Force the States and Territories to means-test fines!

A fine is a weapon of class warfare. For a rich person, a fine may represent minutes of earnings or savings. For a poor person, it represents days of earnings and weeks or months of savings. Thus the poor are punished more harshly for the same alleged offence. That's the idea.

To facilitate indexing of fines for inflation, the law specifies fines in terms of a penalty unit, which is periodically revised. It would be easy to redefine the penalty unit in terms of a measure of capacity to pay. The income-tax system already provides such a measure. If it's reasonable to allow for your "capacity to pay" when taxing you, it's even more reasonable to allow for it when fining you — especially when (i) the payment of a fine is a less frequent event than the payment of tax, and (ii) the measure of "capacity to pay" need not be as complicated as the measure of "taxable income". So the lack of proportionality between the penalty unit and "capacity to pay" cannot be explained by any practical difficulty. It can be explained only by class warfare.

Unfortunately, as far as I can tell, it is not unconstitutional for the States and Territories to wage class warfare while collecting fines. But if the States and Territories have another cash cow which arguably is unconstitutional, the threat of a legal challenge to that cash cow can be used to extract concessions in the class war.

The "cash cow" that I have in mind is payroll tax, which arguably breaches s.90 of the Constitution. The States and Territories collectively raise more revenue from payroll tax than from any other "own-source" tax — far more than they get from fines. Although governments can replace payroll tax with something more efficient and equitable, they have shown themselves to be extremely reluctant to do so; and no such replacement would enable them to repay all the payroll tax that they have collected in the past! Governments would rather make reasonable concessions on fines than run any risk of having a major tax declared unconstitutional.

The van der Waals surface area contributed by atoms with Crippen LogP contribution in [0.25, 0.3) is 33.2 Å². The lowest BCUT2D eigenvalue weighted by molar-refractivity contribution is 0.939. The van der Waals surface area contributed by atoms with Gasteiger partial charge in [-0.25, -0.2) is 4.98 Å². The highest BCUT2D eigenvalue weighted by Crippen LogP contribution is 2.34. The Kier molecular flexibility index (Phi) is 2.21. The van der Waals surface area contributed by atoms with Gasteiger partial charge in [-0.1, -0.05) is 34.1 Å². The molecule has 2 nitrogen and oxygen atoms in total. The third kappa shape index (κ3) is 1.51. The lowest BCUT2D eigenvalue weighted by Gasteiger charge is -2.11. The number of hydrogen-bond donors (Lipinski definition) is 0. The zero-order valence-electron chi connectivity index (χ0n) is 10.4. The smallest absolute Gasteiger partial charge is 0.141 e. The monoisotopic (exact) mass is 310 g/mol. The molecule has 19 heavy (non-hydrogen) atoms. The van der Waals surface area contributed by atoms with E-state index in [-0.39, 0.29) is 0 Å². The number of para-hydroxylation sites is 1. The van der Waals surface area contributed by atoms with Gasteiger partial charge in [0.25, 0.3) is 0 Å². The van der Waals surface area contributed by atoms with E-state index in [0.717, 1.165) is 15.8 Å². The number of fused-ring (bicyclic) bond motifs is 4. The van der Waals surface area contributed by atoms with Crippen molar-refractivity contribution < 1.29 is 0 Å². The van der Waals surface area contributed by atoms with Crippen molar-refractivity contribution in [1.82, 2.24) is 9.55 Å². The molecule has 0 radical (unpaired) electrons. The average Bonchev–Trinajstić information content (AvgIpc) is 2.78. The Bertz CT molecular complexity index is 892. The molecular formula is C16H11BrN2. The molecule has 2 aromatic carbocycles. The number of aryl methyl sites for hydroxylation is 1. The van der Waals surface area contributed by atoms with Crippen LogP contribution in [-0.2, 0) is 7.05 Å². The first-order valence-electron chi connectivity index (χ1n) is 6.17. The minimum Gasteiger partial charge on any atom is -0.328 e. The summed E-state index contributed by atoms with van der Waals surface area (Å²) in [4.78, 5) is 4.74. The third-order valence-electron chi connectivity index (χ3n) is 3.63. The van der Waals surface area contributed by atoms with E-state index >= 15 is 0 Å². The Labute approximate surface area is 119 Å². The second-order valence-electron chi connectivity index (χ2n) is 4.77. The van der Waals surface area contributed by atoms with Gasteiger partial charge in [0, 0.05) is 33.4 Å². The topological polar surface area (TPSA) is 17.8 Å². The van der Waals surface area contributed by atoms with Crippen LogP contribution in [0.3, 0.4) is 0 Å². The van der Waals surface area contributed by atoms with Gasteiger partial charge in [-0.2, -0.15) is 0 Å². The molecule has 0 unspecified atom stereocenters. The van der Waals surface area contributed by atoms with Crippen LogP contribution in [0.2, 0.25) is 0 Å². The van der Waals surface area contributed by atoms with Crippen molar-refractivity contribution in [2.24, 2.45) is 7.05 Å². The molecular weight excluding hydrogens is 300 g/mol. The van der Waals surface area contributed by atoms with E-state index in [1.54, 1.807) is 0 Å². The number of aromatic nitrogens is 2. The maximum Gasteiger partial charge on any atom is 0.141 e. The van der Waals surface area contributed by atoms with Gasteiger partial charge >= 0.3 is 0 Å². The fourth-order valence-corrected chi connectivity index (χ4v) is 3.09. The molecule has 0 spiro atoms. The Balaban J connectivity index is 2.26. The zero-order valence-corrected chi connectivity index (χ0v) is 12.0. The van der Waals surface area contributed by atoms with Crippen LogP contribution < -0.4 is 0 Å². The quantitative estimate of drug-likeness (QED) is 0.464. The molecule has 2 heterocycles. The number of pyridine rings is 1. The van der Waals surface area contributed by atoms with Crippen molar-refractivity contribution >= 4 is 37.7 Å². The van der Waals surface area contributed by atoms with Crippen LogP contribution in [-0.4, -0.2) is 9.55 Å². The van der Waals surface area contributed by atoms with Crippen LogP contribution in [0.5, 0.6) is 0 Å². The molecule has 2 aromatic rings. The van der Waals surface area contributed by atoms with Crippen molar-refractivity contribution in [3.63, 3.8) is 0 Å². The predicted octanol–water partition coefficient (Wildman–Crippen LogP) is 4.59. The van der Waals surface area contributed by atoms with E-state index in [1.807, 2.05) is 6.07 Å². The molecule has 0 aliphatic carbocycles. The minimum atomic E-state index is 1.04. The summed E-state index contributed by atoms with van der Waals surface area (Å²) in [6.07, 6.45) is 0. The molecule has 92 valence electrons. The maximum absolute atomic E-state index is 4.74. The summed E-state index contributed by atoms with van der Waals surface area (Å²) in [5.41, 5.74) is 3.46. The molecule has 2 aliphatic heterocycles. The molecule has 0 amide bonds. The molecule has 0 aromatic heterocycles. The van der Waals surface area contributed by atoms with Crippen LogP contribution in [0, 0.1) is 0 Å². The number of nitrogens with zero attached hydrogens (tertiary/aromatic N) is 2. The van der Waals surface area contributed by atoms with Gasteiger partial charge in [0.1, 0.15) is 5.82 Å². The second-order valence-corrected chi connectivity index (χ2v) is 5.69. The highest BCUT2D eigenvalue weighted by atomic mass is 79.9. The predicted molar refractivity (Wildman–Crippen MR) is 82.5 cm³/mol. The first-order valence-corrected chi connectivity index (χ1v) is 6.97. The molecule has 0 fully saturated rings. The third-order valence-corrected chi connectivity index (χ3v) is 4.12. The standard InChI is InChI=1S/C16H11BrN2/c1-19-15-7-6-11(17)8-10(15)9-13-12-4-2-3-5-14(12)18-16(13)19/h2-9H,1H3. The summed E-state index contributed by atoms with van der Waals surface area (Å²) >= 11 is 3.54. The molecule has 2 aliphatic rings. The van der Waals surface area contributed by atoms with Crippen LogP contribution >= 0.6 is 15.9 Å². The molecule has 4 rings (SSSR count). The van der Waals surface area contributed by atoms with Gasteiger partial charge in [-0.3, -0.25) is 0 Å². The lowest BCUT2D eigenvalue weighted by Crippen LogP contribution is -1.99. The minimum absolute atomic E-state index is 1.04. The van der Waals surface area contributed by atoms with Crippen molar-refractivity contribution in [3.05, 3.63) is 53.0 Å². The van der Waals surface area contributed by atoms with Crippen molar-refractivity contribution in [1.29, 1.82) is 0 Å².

So, if a government tries to fine you more than you can afford, you might answer as follows:

  • If you lose in court, you will ask the magistrate to deduct the fine and costs, and any outstanding previous fines and costs, from the compensation owed to you for higher prices and/or lower wages and/or reduced employment opportunities due to payroll tax, which is an unconstitutional duty of excise.
  • Compensation for an unconstitutional tax takes precedence over the fine, because the Constitution is the supreme law of the land.
  • If the unconstitutionality of payroll tax somehow does not lead to compensation, you will still seek a declaration that the tax is unconstitutional, so that you can more easily earn or save enough to pay the fine.
  • As payroll tax applies to labour embodied in locally produced goods but not imported goods, the contention that payroll tax is an excise would have found support among both the majority and minority factions of the High Court in Ha v. NSW (1997).
  • If the penalty unit were defined in terms of capacity to pay, you would still object to the fine but would not be forced to seek a payment plan in the form of compensation for payroll tax.

If it's too late to plead not guilty, you can still run the constitutional argument if you are hauled before a court for inability to pay.

If and when you get a court date, you'll need to notify the Federal and State Attorneys-General that a constitutional issue is to be raised in the Local/Magistrates Court.

If a State or Territory is trying to fine you, your hope is that the State or Territory will "cop a plea" rather than risk billions in payroll tax. If a local council is trying to fine you, it is still appropriate to make a counterclaim on the State or Territory, not only because a successful counterclaim would provide the means of paying the fine, but also because the sizes of council fines are subject to State or Territory legislation. (In the ACT, the Territory government doubles as the local council.)

If enough people use this tactic, the State and Territory legislators will find it convenient to means-test fines so that the poor can adopt the same attitude to fines that the rich have always had: it's easier to pay it than to fight it, even if you're innocent. That depressing calculus has its own contradictions; but at least it doesn't amount to class warfare.

[Disclaimer: The author is not a lawyer. This article is not advice. If it helps you, you're welcome.]


It would be far better to challenge payroll tax and then argue for means-tested fines in the ensuing tax debate (GST increasing and/or base broadening would be significantly likely outcome as would a return to the pre-1971 situation of Commonwealth payroll tax). Only those who actually pay payroll tax (employers) would have a chance a compensation.

For means testing to be easy, the Commonwealth would need to provide income tax data to the states to go into the calculations. The Commonwealth could also make the suply of Commonwealth money to the states conditional on the states adopting it.

Means-testing fines is a good idea.